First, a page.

The main branch of the Public Library of Charlotte & Mecklenburg County has had at least five reports of people engaged in sexual activity amid the bookshelves or bathroom stalls there this year.
Some involved minors, according to police records and library officials. The reports ranged from a 16-year-old boy being fondled in August by a stranger in a bathroom to a couple engaged in a sex act in the library's Carolinas history room.
"We had, in fact, several incidents of various activities that were in some way, shall we say, not proper for a library," said Rita Rouse, a library spokeswoman.
Library officials said they were not aware of similar problems at the 22 other libraries in the public system.
But staff at the main library at 310 N. Tryon St. are using video cameras to try to stem the recent rash of problems that also included vandalism and graffiti, library officials told the Observer on Thursday.
"We are one of the few open and welcoming buildings in uptown Charlotte and there are unfortunately people who at times make inappropriate use of the building," said Charles Brown, the system's director. "We're trying in every way possible to take steps to eliminate these acts from the library."
Three weeks ago, library staff increased the number of video cameras in the building from seven to 13, Rouse said, for a cost of about $13,800.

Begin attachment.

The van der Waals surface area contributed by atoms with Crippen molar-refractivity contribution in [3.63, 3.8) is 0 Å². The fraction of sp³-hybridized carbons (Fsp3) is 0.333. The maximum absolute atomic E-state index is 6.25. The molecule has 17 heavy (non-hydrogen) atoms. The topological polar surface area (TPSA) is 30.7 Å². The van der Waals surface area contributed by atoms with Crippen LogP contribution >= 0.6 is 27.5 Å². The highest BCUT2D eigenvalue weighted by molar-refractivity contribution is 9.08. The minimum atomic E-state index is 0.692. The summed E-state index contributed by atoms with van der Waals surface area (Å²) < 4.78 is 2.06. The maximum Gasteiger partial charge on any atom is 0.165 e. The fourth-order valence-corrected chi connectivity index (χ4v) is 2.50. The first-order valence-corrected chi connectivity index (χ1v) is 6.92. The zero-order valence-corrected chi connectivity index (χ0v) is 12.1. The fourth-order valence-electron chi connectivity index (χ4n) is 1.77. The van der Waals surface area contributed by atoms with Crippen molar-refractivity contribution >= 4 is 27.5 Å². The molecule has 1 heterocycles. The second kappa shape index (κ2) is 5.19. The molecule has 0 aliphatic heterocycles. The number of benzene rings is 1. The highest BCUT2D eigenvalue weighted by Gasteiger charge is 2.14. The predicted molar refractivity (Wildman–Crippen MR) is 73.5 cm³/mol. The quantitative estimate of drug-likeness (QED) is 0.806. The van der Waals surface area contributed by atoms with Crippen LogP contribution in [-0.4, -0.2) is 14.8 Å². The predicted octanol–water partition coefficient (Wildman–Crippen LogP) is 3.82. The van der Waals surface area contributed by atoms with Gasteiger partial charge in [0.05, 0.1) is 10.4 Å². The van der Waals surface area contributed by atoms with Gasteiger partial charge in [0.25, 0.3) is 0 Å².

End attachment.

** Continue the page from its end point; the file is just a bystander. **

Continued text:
Now, cameras are positioned in more remote locations, including the public restrooms where some of the incidents occurred. But Rouse said cameras won't show what goes on in a bathroom stall, which would violate people's privacy. Instead, they record all comings and goings from the restrooms, she said.
So far, it seems to be helping, Rouse said.
Before adding the new cameras, the library had 32 incidents of various types reported between Aug. 1 and Sept. 15, she said.
In the three weeks since the cameras were added, the number dropped to five, she said.
However, as recently as Tuesday, a man and a woman were caught engaged in sexual activity in a women's bathroom.
Also, all libraries in the system have at least one security officer on duty, Rouse said. At times the main branch may have as many as three, she said. They make rounds throughout the building every 30 minutes, she said.
However, even with the security guards and the additional cameras, she urged parents to watch over their children.
"It's important for all caregivers, including parents, to stay with their child," she said. "Children are parents' responsibility."
She also urged anyone who sees inappropriate activities to contact library staff immediately. Staff should call 911 with problems, she said.
Charlotte-Mecklenburg police already have been called to the main library 109 times this year for various incidents, police records show. Last year, they were called there 136 times, records show.
But not all calls come through the police department, because the library has its own security staff, police said.
The library also handles some of the incidents with its own punishments. For example, the libraries can ban from all branches those who don't follow the rules, Rouse said.
In the case of the stranger fondling the 16-year-old boy, library staff said they worked with police. The case has not yet been prosecuted.